“Valdo is a firm in the northeast of Italy that traces its sparkling wine production back to 1926. Their Rosé Brut is a blend of two varieties; Nerello Mascalese, a red wine grape grown in the Agrigento province of Sicily and Glera, a white wine grape traditionally called Prosecco that comes from the Veneto region in Italy’s north.

“This rose’s label references both ‘Brut’ and ‘Spumante.’  Spumante doesn’t necessarily mean a sweeter wine, but in this case is used like the Italian term Frizzante, meaning sparkling or fizzy. When seen on a Champagne bottle, the term Brut  indicates a certain level of dryness of the wine. Regardless of whether the presentation on the label seems a bit contradictory, the liquid inside it appeals to us and we think it will please a lot of other palates, too.  The wine pours with a fine mousse that settles to a deep rose color.  The aroma seems primarily of strawberries or, perhaps, some fresh raspberries. There is more of these fruits in the flavor, along with a hint of that ‘biscuity’ quality we appreciate in Champagne. This Italian sparkler produced via the Charmat method retails in the $10 to $15 dollar range and delivers way more than we would have expected."

Food Affinity: “Sparkling wine is usually associated with celebration and the Valdo Rosé Brut puts us in an upbeat, festive mood. We suggest you declare an impromptu party and serve with crackers and deviled crab spread, salted almonds, melon wrapped in prosciutto . . . maybe even with hot wings.”

Sunday, 07 June 2015 14:34

June 5, 2015 Wine Pick of the Week

Bodkin Cuvee Agincourt Picmonkey

Cuvée Agincourt (N/V)

 Blanc de Sauvignon Blanc

 

Bodkin Wines

North Coast

Alcohol: 11.5%

Suggested Retail: $23

 

“The thought of a sparkling wine made from Sauvignon Blanc grapes was intriguing. Your reviewer had never tasted one. Never even heard of one ‘til recently. Apparently, they’re not unknown in Australia and New Zealand, where winemaker Chris Christensen found inspiration to create such a wine in California. To our knowledge, Bodkin Wines’ Cuvée Agincourt is the only such wine made in America.

“In years past, almost any wine with bubbles was labeled ‘Champagne.’ However, most wineries outside France now eschew using the name ‘Champagne’ on their effervescent wines, not wanting to unfairly appropriate a place name for a similar product (which would be kind of like a winery in some other country producing a Cabernet Sauvignon and calling it ‘Napa Valley’). However, emulating the style of winemaking in the Champagne region of France isn’t a bad way to go if you want to produce a quality sparkler. Such style would include using Chardonnay, Pinot Noir and—to a lesser extent—Pinot Meuneir, the traditional grapes of Champagne. California is turning out ever better efforts in this methode traditionelle.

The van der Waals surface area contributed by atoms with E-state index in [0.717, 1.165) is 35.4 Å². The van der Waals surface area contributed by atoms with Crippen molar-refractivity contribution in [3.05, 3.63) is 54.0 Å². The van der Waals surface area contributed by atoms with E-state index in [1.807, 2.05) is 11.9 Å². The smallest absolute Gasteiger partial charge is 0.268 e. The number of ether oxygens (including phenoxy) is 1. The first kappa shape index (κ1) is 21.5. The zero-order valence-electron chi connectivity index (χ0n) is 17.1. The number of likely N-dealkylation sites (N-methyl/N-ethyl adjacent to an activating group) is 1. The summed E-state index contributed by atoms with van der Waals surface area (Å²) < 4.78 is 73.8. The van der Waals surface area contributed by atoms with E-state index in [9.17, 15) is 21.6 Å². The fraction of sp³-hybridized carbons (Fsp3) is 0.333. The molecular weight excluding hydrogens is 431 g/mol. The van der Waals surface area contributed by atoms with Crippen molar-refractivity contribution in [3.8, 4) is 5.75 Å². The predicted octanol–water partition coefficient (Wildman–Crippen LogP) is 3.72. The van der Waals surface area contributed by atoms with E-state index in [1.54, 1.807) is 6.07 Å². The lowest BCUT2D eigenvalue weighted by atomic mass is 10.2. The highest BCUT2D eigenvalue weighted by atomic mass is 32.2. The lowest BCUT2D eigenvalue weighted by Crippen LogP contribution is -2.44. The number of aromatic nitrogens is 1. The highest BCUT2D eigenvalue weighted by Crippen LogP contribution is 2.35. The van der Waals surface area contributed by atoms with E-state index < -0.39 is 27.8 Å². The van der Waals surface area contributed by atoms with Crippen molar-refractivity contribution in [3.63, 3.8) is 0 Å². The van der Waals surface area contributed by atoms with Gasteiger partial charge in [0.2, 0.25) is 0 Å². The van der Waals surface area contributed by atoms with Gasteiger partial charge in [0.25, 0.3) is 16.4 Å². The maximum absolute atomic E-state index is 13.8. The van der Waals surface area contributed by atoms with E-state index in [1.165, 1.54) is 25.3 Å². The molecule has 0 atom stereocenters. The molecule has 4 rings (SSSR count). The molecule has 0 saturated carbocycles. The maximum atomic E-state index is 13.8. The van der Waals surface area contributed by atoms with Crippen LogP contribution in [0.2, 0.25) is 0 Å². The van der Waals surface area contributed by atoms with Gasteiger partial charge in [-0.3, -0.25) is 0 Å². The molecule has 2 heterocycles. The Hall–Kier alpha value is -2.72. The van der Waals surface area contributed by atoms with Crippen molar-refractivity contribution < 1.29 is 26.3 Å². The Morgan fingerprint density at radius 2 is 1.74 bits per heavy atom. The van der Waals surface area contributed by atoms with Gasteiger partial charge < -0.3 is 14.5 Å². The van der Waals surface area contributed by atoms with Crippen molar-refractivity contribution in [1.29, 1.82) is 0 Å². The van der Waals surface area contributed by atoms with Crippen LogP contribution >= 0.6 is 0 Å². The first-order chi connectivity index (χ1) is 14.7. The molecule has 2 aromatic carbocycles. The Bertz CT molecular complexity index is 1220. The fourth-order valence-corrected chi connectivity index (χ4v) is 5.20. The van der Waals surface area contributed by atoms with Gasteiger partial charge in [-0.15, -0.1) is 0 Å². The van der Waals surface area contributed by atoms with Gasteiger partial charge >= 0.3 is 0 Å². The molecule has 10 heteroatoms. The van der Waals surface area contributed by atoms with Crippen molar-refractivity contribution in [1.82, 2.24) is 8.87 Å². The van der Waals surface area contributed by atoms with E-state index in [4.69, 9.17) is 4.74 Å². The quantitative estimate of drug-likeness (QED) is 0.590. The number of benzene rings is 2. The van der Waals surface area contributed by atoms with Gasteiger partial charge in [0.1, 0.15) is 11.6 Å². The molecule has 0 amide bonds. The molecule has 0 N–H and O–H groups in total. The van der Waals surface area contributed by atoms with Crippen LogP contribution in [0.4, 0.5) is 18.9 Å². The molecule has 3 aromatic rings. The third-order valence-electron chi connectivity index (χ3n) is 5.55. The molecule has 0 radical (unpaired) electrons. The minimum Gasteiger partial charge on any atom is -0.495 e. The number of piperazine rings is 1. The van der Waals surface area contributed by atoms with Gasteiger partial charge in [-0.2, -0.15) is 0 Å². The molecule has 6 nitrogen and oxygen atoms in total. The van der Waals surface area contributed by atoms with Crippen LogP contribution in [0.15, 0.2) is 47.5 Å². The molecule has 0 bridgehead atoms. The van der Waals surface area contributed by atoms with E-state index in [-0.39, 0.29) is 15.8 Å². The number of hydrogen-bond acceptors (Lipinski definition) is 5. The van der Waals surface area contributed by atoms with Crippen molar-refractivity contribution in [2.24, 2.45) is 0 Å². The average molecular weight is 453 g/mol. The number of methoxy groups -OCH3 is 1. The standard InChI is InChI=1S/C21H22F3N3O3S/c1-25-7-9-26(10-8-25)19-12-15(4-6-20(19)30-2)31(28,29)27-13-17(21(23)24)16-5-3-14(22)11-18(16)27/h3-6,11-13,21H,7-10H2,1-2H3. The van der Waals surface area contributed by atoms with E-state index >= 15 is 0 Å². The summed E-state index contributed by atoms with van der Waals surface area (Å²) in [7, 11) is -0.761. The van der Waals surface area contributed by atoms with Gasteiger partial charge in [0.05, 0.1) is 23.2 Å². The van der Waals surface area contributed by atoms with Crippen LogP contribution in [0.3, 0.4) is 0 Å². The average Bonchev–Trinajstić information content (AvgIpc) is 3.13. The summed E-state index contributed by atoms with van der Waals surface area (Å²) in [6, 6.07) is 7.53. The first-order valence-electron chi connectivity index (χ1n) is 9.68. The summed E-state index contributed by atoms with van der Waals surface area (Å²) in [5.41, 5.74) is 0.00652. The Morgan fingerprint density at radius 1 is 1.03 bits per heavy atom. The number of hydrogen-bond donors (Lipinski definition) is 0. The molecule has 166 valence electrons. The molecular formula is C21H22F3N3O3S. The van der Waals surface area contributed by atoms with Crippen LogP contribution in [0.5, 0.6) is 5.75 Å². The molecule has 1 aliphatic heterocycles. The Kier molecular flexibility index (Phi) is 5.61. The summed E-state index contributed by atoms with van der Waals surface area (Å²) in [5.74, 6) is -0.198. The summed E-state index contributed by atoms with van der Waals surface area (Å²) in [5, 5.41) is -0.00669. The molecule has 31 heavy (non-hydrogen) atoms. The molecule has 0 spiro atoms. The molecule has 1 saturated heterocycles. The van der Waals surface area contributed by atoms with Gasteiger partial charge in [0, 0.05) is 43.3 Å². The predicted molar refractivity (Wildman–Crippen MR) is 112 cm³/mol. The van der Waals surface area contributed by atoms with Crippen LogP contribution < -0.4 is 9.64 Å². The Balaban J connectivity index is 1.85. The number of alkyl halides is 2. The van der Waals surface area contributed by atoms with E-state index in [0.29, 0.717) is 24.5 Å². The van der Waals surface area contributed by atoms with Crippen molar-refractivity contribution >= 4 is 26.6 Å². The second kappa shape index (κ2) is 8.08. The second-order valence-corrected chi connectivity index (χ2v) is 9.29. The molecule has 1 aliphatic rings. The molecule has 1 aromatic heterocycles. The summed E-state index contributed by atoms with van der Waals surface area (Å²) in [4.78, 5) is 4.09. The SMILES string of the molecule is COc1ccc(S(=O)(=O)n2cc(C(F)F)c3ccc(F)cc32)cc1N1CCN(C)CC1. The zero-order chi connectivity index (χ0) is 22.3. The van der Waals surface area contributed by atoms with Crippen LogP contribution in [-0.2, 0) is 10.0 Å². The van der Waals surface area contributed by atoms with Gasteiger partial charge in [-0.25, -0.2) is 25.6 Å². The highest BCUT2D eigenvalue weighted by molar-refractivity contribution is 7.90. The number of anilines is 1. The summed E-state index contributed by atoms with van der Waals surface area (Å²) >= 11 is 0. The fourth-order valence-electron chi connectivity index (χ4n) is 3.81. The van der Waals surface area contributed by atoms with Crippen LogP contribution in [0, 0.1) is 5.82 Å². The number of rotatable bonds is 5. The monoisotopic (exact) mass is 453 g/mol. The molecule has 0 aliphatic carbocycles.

“But who’s to say that’s the only way to make a good-tasting sparkling wine? Unfettered by tradition and regulation of their Gallic counterparts, California winemakers have always been innovative. Cuvée Agincourt is made entirely of Sauvignon Blanc grapes sourced from Lake County and the Russian River area of Sonoma County. When first tasted, it was not clearly recognizable as Sauvignon Blanc, yet it wasn’t quite like Champagne or California sparklers either. There was that yeasty, toasty aspect reminiscent of Champagne (the French stuff), but predominant aromas and flavor came across to us in a more citrusy personality. The mid-palate was fairly rich and showed a roundness in the mouth. The wine finished dry and lingered a bit. Unsure about the whole idea when we first popped the cork, we warmed to this unique wine as we got used to a taste and style new to us. It’s an interesting concept, one we suspect will encourage similar experimentation by other California wineries.

“As the wine itself is intriguing, so is the story behind it. The name Bodkin, the Battle of Agincourt and the winery’s motto all tie together, but it’s too involved to get into here. We suggest you check out the winery website--or your books on European history and a copy of William Shakespeare’s Henry V.”

Food Affinity: “We enjoyed Cuvée Agincourt with grilled chicken breasts that had been marinated in lime juice, Tequila and cilantro. You might try this wine with brunch-time egg dishes or smoked salmon.